As the downturn demonstrates the degree to which some Asian markets are coupled to the rest of the world investors are retrenching in markets that offer stability, liquidity, transparency and sound fundamentals, as Kristen Paech reports
Asia's office markets are in for a rough ride. The key drivers that buoy the sector - international financial markets and exports - are at the sharper end of economic weakness in the global economy, and the financial crisis has triggered a steep decline in pricing that is expected to continue well into 2009.
With the cost of debt rising, developers' ability to secure debt has been tested, particularly in Japan, where over-leveraged players have crumbled under the weight of their own borrowings. Emerging economies such as Thailand have been shown up to be more volatile - and risky - than investors might think. And while they are probably more insulated on the demand side, the scale of new development is harder to predict.
Fund managers investing in the region are adopting a ‘wait-and-see' approach, assessing the opportunities with the intention of investing once the dust has settled.They are looking for core, unleveraged existing assets in large and stable markets, with sufficient liquidity and transparency to enable them to exit the market when they see fit.Richard Price, chief executive officer of ING Asia Pacific, says that, for the time being, ING's office exposure in Asia is entirely in Seoul.
ING sold most of its office assets in Singapore and South East Asian markets last year, and Price says the firm will only consider new investments after there has been further price correction, most likely in the second half of next year. "For markets like Seoul we'll also have to work out exactly how much of the development pipeline will get built given the new financing environment," he says.
"That will impact our forecasts, but at the moment the market is very tight; there's very little vacancy. Korea is one of the largest economies in the world and we think there is continued growth potential for the economy. There are some short-term challenges in the market, much like everywhere, but we think the structure of the leases in Korea helps minimise volatility and if you look at rental trends over the long term they're pretty stable."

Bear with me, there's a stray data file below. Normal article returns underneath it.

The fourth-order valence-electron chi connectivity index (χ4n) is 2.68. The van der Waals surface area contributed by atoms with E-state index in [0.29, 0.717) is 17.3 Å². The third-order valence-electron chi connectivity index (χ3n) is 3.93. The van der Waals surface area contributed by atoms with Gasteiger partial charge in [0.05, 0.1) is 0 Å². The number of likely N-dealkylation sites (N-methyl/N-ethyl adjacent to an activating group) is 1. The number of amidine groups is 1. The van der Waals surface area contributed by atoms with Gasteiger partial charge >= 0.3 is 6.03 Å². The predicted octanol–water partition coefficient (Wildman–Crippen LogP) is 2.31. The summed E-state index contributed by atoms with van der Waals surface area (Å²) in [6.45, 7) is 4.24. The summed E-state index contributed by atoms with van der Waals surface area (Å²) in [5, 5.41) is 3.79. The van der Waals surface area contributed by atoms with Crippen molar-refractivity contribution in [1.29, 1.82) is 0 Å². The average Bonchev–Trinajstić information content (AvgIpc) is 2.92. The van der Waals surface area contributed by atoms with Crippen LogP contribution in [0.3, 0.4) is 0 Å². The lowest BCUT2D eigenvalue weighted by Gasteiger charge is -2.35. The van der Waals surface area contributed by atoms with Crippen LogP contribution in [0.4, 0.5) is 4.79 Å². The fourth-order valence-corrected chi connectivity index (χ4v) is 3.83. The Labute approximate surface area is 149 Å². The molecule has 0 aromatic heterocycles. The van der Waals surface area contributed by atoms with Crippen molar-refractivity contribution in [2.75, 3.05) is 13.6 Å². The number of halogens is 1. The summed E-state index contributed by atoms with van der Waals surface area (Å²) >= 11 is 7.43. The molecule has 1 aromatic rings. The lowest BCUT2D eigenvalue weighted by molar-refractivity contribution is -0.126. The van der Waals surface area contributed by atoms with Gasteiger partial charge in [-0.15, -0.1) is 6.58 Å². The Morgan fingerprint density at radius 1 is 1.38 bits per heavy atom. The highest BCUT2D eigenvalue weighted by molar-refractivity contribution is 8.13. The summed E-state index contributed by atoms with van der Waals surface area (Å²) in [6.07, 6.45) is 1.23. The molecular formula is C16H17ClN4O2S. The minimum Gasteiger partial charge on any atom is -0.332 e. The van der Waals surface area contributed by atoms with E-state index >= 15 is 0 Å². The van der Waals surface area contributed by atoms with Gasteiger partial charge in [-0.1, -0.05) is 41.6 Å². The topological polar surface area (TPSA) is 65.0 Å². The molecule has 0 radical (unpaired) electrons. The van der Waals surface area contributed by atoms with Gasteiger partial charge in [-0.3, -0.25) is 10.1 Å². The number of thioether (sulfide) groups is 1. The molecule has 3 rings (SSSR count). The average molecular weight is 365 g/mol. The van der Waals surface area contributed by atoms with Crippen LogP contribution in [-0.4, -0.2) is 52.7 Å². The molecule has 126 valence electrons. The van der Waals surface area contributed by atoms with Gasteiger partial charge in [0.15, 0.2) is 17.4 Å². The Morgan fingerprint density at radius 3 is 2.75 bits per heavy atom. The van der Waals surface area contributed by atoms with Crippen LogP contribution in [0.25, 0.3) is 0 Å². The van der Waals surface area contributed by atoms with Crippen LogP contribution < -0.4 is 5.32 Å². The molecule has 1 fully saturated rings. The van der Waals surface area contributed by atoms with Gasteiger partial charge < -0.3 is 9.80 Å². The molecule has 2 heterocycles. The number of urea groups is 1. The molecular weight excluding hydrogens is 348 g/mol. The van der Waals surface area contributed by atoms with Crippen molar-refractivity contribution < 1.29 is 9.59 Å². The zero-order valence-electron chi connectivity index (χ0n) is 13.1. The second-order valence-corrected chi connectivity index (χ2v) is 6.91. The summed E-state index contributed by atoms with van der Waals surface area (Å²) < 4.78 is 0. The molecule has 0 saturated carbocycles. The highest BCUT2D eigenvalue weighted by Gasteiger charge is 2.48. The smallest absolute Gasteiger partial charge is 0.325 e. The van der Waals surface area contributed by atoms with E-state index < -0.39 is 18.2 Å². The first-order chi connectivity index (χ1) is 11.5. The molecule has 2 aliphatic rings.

On a risk-adjusted basis, Price's top three office markets for new investing are Japan, Korea and Hong Kong, in that order. He says these are markets with reasonably robust institutional investment demand and decent liquidity.
Price adds: "We feel that while economies are going to be challenged in the short term, if you're able to take advantage of price correction you can get hold of good-quality core assets with solid income streams that can perform well over the long term."
Likewise, Invista Real Estate Investment Management is targeting the larger, more mature real estate markets in Asia. The Invista Real Estate International Fund closed in May 2008, and while the initial focus was on Japan, Singapore and Hong Kong, Tim Francis, director, continental European research and strategy, says the fund is now predominantly focusing on Japan.
Hugo Vere, fund manager for the International Fund, says the research carried out ahead of the fund's launch did not identify those three markets as the highest performers of the region, but on a risk-adjusted basis they were considered the most appropriate for the fund's target of a leveraged internal rate of return of 15%.
"Hong Kong and Singapore are smaller markets but are a long way ahead of most other South East Asian markets in terms of liquidity. So those markets on balance are still stacking up but, of the three, we're very much focusing our efforts on Japan," Francis says.